The disc drive is dead -- or it's at least issuing a triumphant death rattle.
Not in PCs just yet, but certainly in Apple's Macs. Earlier this week Apple introduced updated versions of its MacBook Pro with Retina Display, alongside an all new Mac Pro. What wasn't updated was Apple's line of non-Retina MacBook Pros, the only Apple devices that were still sporting a disc drive. In fact, Apple axed the 15-inch version and trimmed the non-Retina line to a single, 13-inch machine. The company has whittled away at product lines like this in the past, and it's usually a sign of imminent extinction.
A high price tag kept most people from snapping up an Air over one of Apple's less expensive notebooks. But as time went by, slimmer, cheaper, and more powerful models came out, and it eventually replaced Apple's plastic MacBooks as the entry level notebook.
But rewind back to 2008, and Apple was making a gamble. It was a whole three years before the company would introduce its Mac App Store for distributing software -- both its own, and apps made by other companies. It was also years before some major third-party companies, namely Adobe and Microsoft, were pushing their biggest products as cloud subscriptions. Even Netflix's streaming service -- now used by more than 40 million subscribers worldwide -- was still in its infancy.
There were some stopgap measures though. One was a new feature built into OS X, Apple's desktop operating system, as well as a utility for PCs that let Air users tap a working disc drive from another computer using Wi-Fi. Apple also sold a standalone external disc drive for $79, as well as offering its OS recovery tools on USB sticks. Those USB dongles were later replaced by a recovery tool that could download a fresh copy of the OS over a broadband connection.
Apple wasn't the first company to exclude a disc drive from its machines, though Apple's move came at a time when many PC competitors were aiming to upgrade the disc drives on notebooks from DVD readers to drives that could read high-definition discs. For Apple, which was making an increasingly large amount of money selling movies and TV shows through iTunes, this never made much sense. Also, the battle between HD-DVD and Blu-Ray -- which were two warring hi-def disc formats -- didn't end until a month after the Air's 2008 debut. Some of the initial notebooks with those drives were not only big but also required high-end hardware that ballooned costs.
Hindsight is 20/20 The benefits of all this seem obvious. Since the Air, ditching optical drives has led to slimmer and svelter devices all around. Last year's iMac redesign was one of the most dramatic. By removing the drive and using new manufacturing technology, the once boxy machine was cut down by 40 percent. Its sides were tapered down into a 5mm edge, which is close to the thinnest part of the newest MacBook Air.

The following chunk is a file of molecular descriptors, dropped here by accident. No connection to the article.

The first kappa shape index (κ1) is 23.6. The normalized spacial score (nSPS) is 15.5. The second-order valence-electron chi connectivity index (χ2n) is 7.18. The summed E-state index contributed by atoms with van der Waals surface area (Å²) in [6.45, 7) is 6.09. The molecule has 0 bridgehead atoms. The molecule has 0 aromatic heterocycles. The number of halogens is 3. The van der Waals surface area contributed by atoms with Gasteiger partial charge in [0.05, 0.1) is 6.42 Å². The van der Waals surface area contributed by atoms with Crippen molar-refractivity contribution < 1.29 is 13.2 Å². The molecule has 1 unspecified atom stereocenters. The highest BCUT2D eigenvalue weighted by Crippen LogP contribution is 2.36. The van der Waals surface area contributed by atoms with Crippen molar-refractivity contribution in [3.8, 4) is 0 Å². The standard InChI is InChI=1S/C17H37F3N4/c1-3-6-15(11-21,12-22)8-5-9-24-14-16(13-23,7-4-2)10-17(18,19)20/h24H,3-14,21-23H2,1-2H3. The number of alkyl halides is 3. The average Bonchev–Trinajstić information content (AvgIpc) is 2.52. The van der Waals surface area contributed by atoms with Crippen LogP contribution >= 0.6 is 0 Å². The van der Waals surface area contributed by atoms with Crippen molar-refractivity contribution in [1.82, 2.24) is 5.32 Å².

The same goes with the new Mac Pro, which Apple says is one eighth the volume of the previous generation. That change was not just the optical drive but changes to other components as well, like moving from hard drives to flash storage, and a redesigned cooling system that pulls air through a hollowed out central core. Like the original Air, all that comes at a price. The machine starts at $2,999, and a second, higher-end version runs $3,999.
The new Mac Pro is indicative of a direction Apple started back in 2008 but never quite perfected, which is offering future expandability on its nearly tinker-proof notebooks. That's not a new thing for computing, but it's been limited somewhat by the ports Apple's gone with. Many, like Firewire 800 and ExpressCard were offered up only on the higher end products, and phased out of the consumer machines.
That changed in 2011 when Apple started using Thunderbolt, a collaboration with Intel that combined DisplayPort technology with PCI Express. That consolidated ports to the point where Apple made a sister product -- its now languishing Thunderbolt Display -- that requires only one jack on a computer to supply it with an Internet connection, USB, and visual information. The only thing missing is enough power to run the computer, something that could change with future chips, and versions of Thunderbolt.
The next generation of the technology, Thunderbolt 2, is now starting to make its way into the Mac Pro and MacBook Pros, and promises even faster speeds. So as the disc drive has disappeared, Thunderbolt has flourished among Macs. PC makers, however, have opted for USB 3.0 instead.
In hindsight, it seems painfully obvious that trimming drives, and thus size, would help other parts of Apple's business. Between making both its gadgets and its packaging smaller, the company can get more product to places in one shipment. For something like the iPhone (which, to be fair, never had a disc drive), that's resulted in a 60 percent increase in the number of boxes Apple can ship versus the one it made in 2007. That makes a big difference when those devices are being loaded into an airplane for a big launch, which can cost $242,000 a flight, according to a recent Bloomberg report.
The big question going forward is what else can be cut to trim size? Products like the iPhone and iPad have shown that something as basic as a keyboard or mouse pad can be successfully reimagined as one big screen. Perhaps just as big of a jump could happen with Apple's computers as well.